Wildfire targets Maine’s deer and moose management

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The sharp decrease in any-deer and moose permits this year should alarm you, and certainly raise questions about the state’s research and management of these key game species.

These are the hot topics on the new episode of TV talk show Wildfire that I host with Harry Vanderweide. The show is produced and sponsored by Maine Audubon.

We invited staff members of Maine’s Department of Inland Fisheries and Wildlife to be our guest on this show, but they reported that it was a very busy time of year for them and they were unable to do it.

So we tackled the issues without a guest. And you can count on us to continue to raise the important questions about moose and deer management in Maine. Our future as hunters – and the hunting industry – demand it!

Maine State Trooper's book filled with humor and intrigue

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Maine State Troopers lead interesting lives filled with humor, intrigue, sadness, and, yes, foolishness. The foolish part comes from the people they encounter.

Retired trooper Mark Nickerson has the pedigree to write a book about his trooper career, and he sure enough has the stories. His Dad, Millard Nickerson, had a long and distinguished career in the State Police. Mark dedicated the book to his Dad, whose life he “aspired to have.”

Mark also has a one-man cheering squad, retired game warden and now-very-successful author John Ford – who encouraged (ok, badgered) Mark into writing a column called “Real Life Stories” in local newspapers. And those stories are what you get in his new book, Blue Lights in the Night, published by North Country Press.

Ice angler gets big surprise when he catches an otter

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                Bruce Hodgdon of Dennysville is an avid and experienced hunter, trapper, and angler. He’s my cousin Sandra’s son, and this past winter he wrote my Dad with the following fascinating story. Here it is, in Bruce’s own words.

                “I was ice fishing on Long Lake in St. Agathe, no action all morning, bitter cold, and was cooking my lunch on the fire when a flag went up. I decided to let it stay up because I was cold and hungry and didn’t want my cheeseburger to go cold.

                “After finishing the burger I went to tend the flag. I was shocked to find all the line out, about 175 to 200 feet. The tip-up bait had been set about 3 feet under the ice. I was excited!

Solutions needed for conflicts and competition for recreational use of private and public lands

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 In 2007, I created a paper titled, “A Solution to Conflicts and Competition for Recreational Access and Use of Private and Public Lands.”  It got a bit of press, but little attention otherwise.

In the opening paragraph, I reported, “We must understand what motivates each of us and drives the conflicts we’re suffering over our outdoor recreational pursuits, if we are going to figure out how to resolve those conflicts.” I still think this is critically important. And we are a long way from achieving it.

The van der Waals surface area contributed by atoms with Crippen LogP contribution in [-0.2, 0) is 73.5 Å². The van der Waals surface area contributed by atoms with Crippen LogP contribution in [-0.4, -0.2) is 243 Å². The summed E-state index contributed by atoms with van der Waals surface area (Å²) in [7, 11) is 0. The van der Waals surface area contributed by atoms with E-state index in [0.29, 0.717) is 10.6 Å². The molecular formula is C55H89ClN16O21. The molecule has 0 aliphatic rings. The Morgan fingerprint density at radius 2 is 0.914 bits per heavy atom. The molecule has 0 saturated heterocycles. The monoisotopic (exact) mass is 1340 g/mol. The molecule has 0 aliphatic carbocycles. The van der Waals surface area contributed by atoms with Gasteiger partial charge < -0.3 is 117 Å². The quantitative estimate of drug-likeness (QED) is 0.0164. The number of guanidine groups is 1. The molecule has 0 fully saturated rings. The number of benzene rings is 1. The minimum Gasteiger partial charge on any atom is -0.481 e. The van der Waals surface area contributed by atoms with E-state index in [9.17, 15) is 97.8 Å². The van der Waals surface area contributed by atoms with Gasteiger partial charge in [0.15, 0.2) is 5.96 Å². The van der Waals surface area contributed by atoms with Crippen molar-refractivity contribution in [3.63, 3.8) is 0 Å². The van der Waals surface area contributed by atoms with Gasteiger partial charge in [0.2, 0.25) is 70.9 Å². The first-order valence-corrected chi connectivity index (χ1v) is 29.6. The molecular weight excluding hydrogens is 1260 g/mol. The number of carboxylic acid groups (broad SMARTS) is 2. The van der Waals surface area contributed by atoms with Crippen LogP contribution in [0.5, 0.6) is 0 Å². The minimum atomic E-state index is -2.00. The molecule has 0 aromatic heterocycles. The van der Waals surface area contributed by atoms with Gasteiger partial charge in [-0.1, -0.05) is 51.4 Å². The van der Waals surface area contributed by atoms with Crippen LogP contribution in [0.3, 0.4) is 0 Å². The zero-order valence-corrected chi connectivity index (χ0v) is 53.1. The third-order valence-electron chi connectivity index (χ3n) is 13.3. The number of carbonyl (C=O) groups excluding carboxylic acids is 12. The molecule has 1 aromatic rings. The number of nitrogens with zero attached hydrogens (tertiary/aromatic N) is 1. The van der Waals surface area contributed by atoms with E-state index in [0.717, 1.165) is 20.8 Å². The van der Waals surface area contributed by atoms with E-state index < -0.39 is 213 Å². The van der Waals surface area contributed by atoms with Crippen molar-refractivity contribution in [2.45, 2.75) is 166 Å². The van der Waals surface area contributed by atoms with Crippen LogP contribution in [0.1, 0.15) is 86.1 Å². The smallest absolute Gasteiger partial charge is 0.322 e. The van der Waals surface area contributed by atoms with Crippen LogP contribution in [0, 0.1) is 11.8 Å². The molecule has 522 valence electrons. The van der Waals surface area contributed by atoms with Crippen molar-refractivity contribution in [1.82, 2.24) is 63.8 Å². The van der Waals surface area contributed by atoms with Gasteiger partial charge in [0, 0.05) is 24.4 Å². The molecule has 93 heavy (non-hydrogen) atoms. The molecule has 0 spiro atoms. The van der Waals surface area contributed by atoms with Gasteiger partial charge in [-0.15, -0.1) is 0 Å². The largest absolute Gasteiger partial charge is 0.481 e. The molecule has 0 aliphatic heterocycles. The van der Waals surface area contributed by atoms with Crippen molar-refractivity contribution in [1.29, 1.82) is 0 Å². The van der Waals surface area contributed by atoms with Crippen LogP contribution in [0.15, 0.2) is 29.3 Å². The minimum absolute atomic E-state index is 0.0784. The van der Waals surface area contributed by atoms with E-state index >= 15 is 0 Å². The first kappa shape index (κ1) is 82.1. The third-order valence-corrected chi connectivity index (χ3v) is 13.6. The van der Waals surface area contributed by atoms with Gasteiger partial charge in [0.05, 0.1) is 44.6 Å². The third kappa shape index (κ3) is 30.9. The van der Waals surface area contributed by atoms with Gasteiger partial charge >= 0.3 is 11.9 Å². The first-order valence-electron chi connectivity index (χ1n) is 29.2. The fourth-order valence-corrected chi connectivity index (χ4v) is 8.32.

The 2007 paper was basically a list of “understandings” and “solutions.” If we could all share the common “understandings”, then the “solutions” might resolve a whole lot of problems and allow us to protect and enhance our outdoor heritage for future generations, while reducing the constant challenges and conflicts that threaten that heritage.

Marie's Whole Foods focuses on Maine-made healthy products and scrumptious food

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Readfield
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Marie’s Whole Foods in Readfield is a community gathering place focused on Maine-made healthy products and scrumptious from-scratch food.

George

                Cricket Blouin had me on the first bite of her very popular chocolate almond scone. I’d just stopped by Marie’s Whole Foods to autograph my books that Cricket is selling in her small store next to the Readfield Post Office, grabbed a coffee and scone to go, and headed down the road. The scone was soooo delicious, it guaranteed a quick return for lunch or dinner.

Dad breaks out of Veteran’s Hospice Unit to catch brook trout

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It’s no accident that much of my career was spent as an advocate for Maine sportsman, or that I am now writing outdoor news and cohosting a TV show focused on conservation and environmental issues. My Dad, Ezra Smith of Winthrop, set me on this course from birth.

In 2013 Dad and I hunted together for the 53rd year, a wonderful privilege for me. I guess we must have fished together for 60 years.

But Dad is now in the Hospice Unit at the Togus V.A., with serious health problems. He is actually thriving there, thanks to the wonderful professional staff and amazing volunteers. We’ve set up a corner of his room with his painting supplies, and he’s doing a lot of painting. His room is stuffed with his paintings and carvings, and last week he had me bring in his keyboard so he could play some music.

New products from blankets to insecticides provide tick protection

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 Sitting at my desk this morning, beginning to write this column about products that protect us from deer ticks, I felt something on my leg under my pajamas. Pulling up the right leg of the pajamas, sure enough, there was a deer tick, making his way up my leg!

Did it know I was writing about it? I carefully picked it off my leg, transported it outside, and crushed it between two rocks.

Tick removal is almost an everyday task these days. So I’ve been collecting products that promise some relief and protection from ticks.

Blankets

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